Jobs, national security and climate change were all part of an urgent appeal at an emotional summit yesterday on Capitol Hill to keep America's nuclear fleet running.

"We are supposed to be adding zero carbon sources, not subtracting or simply replacing by building to just kind of tread water," said Energy Secretary Ernest Moniz.

Nuclear energy provides almost two-thirds of the United States' clean electricity. With only five new reactors under construction after a 30-year pause, the country's 99 existing nuclear reactors aren't getting any younger. With license renewals coming up for many plants, some operators are wavering over whether it's worth the hassle.

Moniz noted that five plants have been retired early over the past few years and three more are scheduled for retirement, a prospect that would undermine progress toward climate change objectives.

He cited the 2014 shutdown of the 620-megawatt Vermont Yankee plant in Vernon, Vt. Natural gas filled much of the shortfall, but even as overall electricity production went down in the region, greenhouse gas emissions went up.

"That's the kind of confluence of data we would like to avoid more of," he said. "When natural gas has displaced coal, that has one CO2 impact; when it displaces nuclear, it has the opposite. This is not very complicated."

The announcement of the closure of the plant, which employed 600 workers, was devastating to the 2,000-resident town.

"Other than the death of my parents, I think it's one of saddest days I've ever lived through," said Patricia O'Donnell, former selectboard chairwoman of Vernon. She said the plant provided good-paying skilled jobs to the region and provided a huge chunk of the region's clean energy.

"This is what we as a nation are going to lose if we don't do something to help the nuclear industry," she said. "There's so much more to this story and so much more to this issue than where the electricity's coming from; there's a real human aspect to this."

Energy markets, fuel challenges

Rep. Adam Kinzinger (R-Ill.), whose district encompasses four nuclear power plants, said there are important geopolitical and national security factors to consider in maintaining nuclear power in the United States.

"When we are the global leader in nuclear, we get to write the rules," he said. "We get to write the rules on proliferation. We get to write the rules on technology.

"We have been ceding our leadership lately, however, to the Russians. They're building 40 percent of new nuclear power plants around the world," he added. "I gotta tell ya, I don't think the Russians have the same kind of concern with nuclear proliferation that the United States does."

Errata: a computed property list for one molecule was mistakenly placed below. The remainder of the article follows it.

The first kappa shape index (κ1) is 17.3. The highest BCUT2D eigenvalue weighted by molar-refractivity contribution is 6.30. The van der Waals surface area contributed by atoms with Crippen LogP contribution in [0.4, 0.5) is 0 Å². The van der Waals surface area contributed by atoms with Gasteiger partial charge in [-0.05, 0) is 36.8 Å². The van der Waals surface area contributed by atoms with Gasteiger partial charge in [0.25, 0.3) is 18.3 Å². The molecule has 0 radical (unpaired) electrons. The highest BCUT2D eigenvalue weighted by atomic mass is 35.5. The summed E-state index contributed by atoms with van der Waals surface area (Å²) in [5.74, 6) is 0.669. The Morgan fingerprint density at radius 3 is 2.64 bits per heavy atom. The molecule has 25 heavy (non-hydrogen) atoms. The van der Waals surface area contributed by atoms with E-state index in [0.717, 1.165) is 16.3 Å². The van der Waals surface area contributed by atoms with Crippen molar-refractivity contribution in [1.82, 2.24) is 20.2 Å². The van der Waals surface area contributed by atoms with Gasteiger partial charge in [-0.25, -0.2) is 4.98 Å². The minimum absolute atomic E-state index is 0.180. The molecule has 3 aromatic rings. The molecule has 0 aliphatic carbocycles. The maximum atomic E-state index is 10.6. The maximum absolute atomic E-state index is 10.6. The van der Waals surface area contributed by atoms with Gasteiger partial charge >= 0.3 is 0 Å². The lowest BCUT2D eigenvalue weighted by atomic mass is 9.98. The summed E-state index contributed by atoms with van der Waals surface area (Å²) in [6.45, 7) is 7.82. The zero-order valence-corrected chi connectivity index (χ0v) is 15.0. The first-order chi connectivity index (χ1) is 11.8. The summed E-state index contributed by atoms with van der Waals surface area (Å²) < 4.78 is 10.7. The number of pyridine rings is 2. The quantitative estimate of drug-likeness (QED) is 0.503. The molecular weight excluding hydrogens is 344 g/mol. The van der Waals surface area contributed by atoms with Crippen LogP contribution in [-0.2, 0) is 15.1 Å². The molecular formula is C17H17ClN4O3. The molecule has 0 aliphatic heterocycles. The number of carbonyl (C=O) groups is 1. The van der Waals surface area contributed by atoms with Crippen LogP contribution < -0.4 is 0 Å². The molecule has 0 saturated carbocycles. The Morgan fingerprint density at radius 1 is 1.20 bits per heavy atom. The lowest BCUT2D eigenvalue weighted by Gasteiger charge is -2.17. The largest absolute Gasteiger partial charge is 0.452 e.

While nuclear power plants may yield benefits for climate change over the coming decades, existing plants have short-term benefits, as well, like keeping dangerous air pollution at bay.

"My city [Newark] has asthma rates for our children that are epidemic, about three to four times what they are in other communities," said Sen. Cory Booker (D-N.J.). "I know what the urgencies are here in the immediate, right now. I know the challenges that global warming [presents] my state and the rise of sea levels."

"I also know we can't get there unless we substantially support and even embolden the nuclear energy sector," he said. "We've got to support the existing fleet."

However, there is no clear remedy for the nuclear energy industry's woes. Many nuclear plants are facing stiff competition from other fuels, and certain energy markets are making it difficult for operators to justify keeping the plants open.

Debates over regulation

Booker suggested extending the production tax credit for nuclear energy and an economywide price on carbon.

"That would be a big help and again, be a step toward leveling the playing field," he said. "The real problem is our economy and our federal policies do not fully recognize the true value of nuclear power as we have it now."

Mike Langford, national president of the Utility Workers Union of America, said the government needs to step in and take the energy industry off the open market.

"I start by saying let's reregulate, because this industry is too vulnerable to be left up for chance," he said. "It needs to be regulated. Folks, this is our lifeline. Energy is the engine of our economy, and we're leaving it up for chance."

But Sen. Mike Crapo (R-Idaho) said that government influence in the energy market is part of why the nuclear industry is in such dire straits in the United States, even as energy demand grows.

"This demand is not enough to overcome the challenges that are leading some plants to shut down," he said. "One of the challenges against the demand for nuclear energy is bad public policy and, in my opinion, overregulation. The government nearly regulated the industry out of business in the 1970s and 1980s."

He did see a glimmer of optimism for the industry. On Wednesday, the Senate Committee on Environment and Public Works voted 17-3 to approve the bipartisan "Nuclear Energy Innovation and Modernization Act." The bill would make operations and fee structures in the Nuclear Regulatory Commission more transparent, making investment in nuclear power less daunting, Crapo said.

Reprinted from Climatewire with permission from Environment & Energy Publishing, LLC., 202-628-6500